Comparing Different Stream Environments

This Jupyter Notebook compares four streams in different environments in the U.S. Using hydrofunctions, we are able to plot the flow duration graphs for all four streams and compare them.

[1]:
import hydrofunctions as hf
%matplotlib inline

Choose four streams from different environments from HydroCloud. Import data for three years.

In this example, all four streams are in places with low development:

  • Colorado Western Slopes: ROARING FORK RIVER NEAR ASPEN, CO.
  • California Mendicino National Park: MAD R AB RUTH RES NR FOREST GLEN CA
  • White Mountains, NH: EAST BRANCH PEMIGEWASSET RIVER AT LINCOLN, NH
  • PINTO CREEK NEAR MIAMI, AZ
[2]:
streams = ['09073400','11480390','01074520','09498502']
sites = hf.NWIS(streams, 'dv', start_date='2001-01-01', end_date='2003-12-31')
sites
Requested data from https://waterservices.usgs.gov/nwis/dv/?format=json%2C1.1&sites=09073400%2C11480390%2C01074520%2C09498502&startDT=2001-01-01&endDT=2003-12-31
[2]:
USGS:01074520: EAST BRANCH PEMIGEWASSET RIVER AT LINCOLN, NH
    00060: <Day>  Discharge, cubic feet per second
USGS:09073400: ROARING FORK RIVER NEAR ASPEN, CO.
    00060: <Day>  Discharge, cubic feet per second
USGS:09498502: PINTO CREEK NEAR MIAMI, AZ
    00060: <Day>  Discharge, cubic feet per second
USGS:11480390: MAD R AB RUTH RES NR FOREST GLEN CA
    00060: <Day>  Discharge, cubic feet per second
Start: 2001-01-01 00:00:00+00:00
End:   2003-12-31 00:00:00+00:00
[3]:
#Create a dataframe of the four sites
Q = sites.df('discharge')
#Show the first few lines of the dataframe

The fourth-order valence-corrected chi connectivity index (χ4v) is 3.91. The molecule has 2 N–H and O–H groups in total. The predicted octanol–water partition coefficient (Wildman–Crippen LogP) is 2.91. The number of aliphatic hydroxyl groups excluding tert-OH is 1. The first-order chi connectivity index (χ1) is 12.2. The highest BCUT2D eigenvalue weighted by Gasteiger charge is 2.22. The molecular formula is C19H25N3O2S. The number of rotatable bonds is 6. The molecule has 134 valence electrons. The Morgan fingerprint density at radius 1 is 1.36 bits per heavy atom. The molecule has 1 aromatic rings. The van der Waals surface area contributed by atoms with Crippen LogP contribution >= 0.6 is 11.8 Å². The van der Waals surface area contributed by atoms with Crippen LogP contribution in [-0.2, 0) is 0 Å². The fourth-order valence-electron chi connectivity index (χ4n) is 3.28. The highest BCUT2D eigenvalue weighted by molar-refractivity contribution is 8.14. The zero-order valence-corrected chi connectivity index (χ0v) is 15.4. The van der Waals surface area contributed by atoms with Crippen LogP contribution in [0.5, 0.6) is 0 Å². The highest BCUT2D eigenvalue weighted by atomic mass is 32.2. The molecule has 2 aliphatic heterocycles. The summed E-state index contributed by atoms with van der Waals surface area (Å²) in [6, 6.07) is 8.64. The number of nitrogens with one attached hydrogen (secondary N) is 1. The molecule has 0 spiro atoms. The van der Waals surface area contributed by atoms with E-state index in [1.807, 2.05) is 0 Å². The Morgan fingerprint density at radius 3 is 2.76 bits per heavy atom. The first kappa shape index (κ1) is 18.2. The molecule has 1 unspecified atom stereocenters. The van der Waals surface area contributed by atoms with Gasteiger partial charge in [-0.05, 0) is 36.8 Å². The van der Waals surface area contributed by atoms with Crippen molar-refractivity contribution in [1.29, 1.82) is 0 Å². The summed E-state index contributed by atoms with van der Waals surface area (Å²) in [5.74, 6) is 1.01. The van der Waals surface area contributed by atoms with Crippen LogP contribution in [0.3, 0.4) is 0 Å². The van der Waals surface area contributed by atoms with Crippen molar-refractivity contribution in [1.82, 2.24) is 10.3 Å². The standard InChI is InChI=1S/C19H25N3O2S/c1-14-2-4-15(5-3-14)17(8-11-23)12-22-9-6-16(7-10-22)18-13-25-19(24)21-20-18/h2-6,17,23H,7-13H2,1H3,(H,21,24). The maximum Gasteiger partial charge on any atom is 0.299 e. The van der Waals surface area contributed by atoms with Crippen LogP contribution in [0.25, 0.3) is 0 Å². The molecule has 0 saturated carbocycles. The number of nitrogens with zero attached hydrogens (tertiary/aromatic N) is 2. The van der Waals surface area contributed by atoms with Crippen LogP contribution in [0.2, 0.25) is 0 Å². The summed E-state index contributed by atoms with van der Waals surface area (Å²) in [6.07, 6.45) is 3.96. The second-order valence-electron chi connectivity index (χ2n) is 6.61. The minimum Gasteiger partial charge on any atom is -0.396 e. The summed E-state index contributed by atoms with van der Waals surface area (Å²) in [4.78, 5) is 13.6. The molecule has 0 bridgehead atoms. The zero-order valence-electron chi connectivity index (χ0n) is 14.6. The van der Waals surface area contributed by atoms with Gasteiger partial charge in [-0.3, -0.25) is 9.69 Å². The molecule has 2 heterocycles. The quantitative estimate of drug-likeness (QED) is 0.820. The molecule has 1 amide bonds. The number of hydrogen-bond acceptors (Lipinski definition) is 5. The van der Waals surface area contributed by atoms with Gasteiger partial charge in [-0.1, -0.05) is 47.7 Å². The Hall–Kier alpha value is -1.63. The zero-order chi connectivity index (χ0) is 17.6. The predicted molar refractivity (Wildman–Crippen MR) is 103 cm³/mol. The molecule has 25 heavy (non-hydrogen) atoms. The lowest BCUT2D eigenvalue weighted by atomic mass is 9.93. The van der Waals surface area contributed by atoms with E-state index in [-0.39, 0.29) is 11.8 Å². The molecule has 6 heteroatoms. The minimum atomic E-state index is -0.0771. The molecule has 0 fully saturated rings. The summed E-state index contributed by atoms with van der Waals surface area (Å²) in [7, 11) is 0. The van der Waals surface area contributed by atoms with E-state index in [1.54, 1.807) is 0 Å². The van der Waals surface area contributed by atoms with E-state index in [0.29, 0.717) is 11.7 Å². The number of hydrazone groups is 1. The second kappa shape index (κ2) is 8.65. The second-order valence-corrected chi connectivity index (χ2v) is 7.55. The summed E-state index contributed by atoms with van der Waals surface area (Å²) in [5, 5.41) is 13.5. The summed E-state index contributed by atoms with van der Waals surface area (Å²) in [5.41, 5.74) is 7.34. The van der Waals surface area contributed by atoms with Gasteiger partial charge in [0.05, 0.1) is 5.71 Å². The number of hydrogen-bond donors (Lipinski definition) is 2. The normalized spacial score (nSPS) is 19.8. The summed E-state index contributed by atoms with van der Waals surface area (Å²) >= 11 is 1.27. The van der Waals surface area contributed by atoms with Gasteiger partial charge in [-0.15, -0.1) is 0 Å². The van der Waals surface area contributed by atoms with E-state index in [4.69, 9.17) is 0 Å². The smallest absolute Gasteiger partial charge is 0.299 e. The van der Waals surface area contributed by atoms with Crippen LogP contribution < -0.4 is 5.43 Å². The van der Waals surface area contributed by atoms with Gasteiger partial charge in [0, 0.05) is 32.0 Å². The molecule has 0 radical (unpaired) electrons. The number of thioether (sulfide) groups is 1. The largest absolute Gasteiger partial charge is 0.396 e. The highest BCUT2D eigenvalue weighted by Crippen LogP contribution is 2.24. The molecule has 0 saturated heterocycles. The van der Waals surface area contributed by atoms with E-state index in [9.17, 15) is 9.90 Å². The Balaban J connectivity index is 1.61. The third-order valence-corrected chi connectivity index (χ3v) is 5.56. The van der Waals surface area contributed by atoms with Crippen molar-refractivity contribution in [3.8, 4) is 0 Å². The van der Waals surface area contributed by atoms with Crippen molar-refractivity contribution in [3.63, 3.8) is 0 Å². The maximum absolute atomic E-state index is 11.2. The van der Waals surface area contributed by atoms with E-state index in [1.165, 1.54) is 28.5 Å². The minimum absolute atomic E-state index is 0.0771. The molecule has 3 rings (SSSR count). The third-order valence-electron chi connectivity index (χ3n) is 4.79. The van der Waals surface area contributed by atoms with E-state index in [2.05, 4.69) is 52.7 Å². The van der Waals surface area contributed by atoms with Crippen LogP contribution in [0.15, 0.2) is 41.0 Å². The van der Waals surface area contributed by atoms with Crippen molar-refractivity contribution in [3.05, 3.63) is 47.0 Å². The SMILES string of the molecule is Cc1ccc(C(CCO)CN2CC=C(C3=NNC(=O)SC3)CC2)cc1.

Q.head()
[3]:
USGS:01074520:00060:00003 USGS:09073400:00060:00003 USGS:09498502:00060:00003 USGS:11480390:00060:00003
datetimeUTC
2001-01-01 00:00:00+00:00 160.0 22.0 2.7 21.0
2001-01-02 00:00:00+00:00 138.0 23.0 2.7 19.0
2001-01-03 00:00:00+00:00 132.0 21.0 2.7 16.0
2001-01-04 00:00:00+00:00 125.0 23.0 2.7 15.0
2001-01-05 00:00:00+00:00 130.0 24.0 2.7 13.0
[4]:
# rename the columns based on the names of the sites from HydroCloud
Q.columns=['White Mountains National Park', 'White River National Forest', 'Tonto National Forest', 'Mendicino National Park']
# show the first few rows of the data to confirm the changes
Q.head()
[4]:
White Mountains National Park White River National Forest Tonto National Forest Mendicino National Park
datetimeUTC
2001-01-01 00:00:00+00:00 160.0 22.0 2.7 21.0
2001-01-02 00:00:00+00:00 138.0 23.0 2.7 19.0
2001-01-03 00:00:00+00:00 132.0 21.0 2.7 16.0
2001-01-04 00:00:00+00:00 125.0 23.0 2.7 15.0
2001-01-05 00:00:00+00:00 130.0 24.0 2.7 13.0
[5]:
#use the built-in functions from hydrofunctions to create a flow duration graph for the dataframe.
hf.flow_duration(Q)
[5]:
(<Figure size 432x288 with 1 Axes>,
 <matplotlib.axes._subplots.AxesSubplot at 0x23235ac5860>)
../_images/notebooks_Hydrofunctions_Comparing_Stream_Environments_6_1.png
[6]:
#Pull the stats for each of the four sites.
Q.describe()
[6]:
White Mountains National Park White River National Forest Tonto National Forest Mendicino National Park
count 1095.000000 1095.000000 1095.000000 1095.000000
mean 282.006941 57.492785 5.144813 221.987370
std 526.176775 81.064415 28.089932 514.204177
min 25.000000 14.000000 0.670000 0.000000
25% 66.300000 22.700000 1.000000 0.085000
50% 123.000000 29.000000 1.920000 22.500000
75% 305.500000 51.850000 3.000000 212.500000
max 9090.000000 916.000000 691.000000 6270.000000

Analysis

Based on the flow duration chart and the descriptive statistics, the largest two sites are in Mendicino and the White Mountains of New Hampshire. However, if you look at the red line for the Mendicino site, it trails off and drops to zero between the 70% and 80% mark. It appears that this river had no water in it for approximately 22% of the days during these three years!

The other two sites at White River and in the Tonto National Forest seem to be same size at higher flows, but the Tonto site, in Arizona, tends to have lower low flows.